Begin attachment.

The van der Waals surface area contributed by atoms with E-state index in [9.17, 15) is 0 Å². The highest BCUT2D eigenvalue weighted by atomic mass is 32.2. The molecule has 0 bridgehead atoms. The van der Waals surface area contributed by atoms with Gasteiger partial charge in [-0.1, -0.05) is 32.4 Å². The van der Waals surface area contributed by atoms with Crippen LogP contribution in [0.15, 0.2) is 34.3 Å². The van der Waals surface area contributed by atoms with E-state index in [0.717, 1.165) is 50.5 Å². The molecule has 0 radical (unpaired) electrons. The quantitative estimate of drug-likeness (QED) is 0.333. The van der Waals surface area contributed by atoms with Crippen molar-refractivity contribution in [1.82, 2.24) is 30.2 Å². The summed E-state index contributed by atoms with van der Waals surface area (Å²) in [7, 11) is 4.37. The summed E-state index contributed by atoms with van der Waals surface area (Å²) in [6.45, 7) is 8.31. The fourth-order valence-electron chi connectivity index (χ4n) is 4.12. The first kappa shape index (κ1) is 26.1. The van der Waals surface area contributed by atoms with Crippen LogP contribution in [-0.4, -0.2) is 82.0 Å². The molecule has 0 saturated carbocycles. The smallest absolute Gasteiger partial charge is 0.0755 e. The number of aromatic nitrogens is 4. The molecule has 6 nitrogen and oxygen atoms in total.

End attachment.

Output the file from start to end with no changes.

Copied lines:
The van der Waals surface area contributed by atoms with E-state index in [9.17, 15) is 0 Å². The highest BCUT2D eigenvalue weighted by atomic mass is 32.2. The molecule has 0 bridgehead atoms. The van der Waals surface area contributed by atoms with Gasteiger partial charge in [-0.1, -0.05) is 32.4 Å². The van der Waals surface area contributed by atoms with Crippen LogP contribution in [0.15, 0.2) is 34.3 Å². The van der Waals surface area contributed by atoms with E-state index in [0.717, 1.165) is 50.5 Å². The molecule has 0 radical (unpaired) electrons. The quantitative estimate of drug-likeness (QED) is 0.333. The van der Waals surface area contributed by atoms with Crippen molar-refractivity contribution in [1.82, 2.24) is 30.2 Å². The summed E-state index contributed by atoms with van der Waals surface area (Å²) in [7, 11) is 4.37. The summed E-state index contributed by atoms with van der Waals surface area (Å²) in [6.45, 7) is 8.31. The fourth-order valence-electron chi connectivity index (χ4n) is 4.12. The first kappa shape index (κ1) is 26.1. The van der Waals surface area contributed by atoms with Crippen LogP contribution in [-0.4, -0.2) is 82.0 Å². The molecule has 0 saturated carbocycles. The smallest absolute Gasteiger partial charge is 0.0755 e. The number of aromatic nitrogens is 4. The molecule has 6 nitrogen and oxygen atoms in total.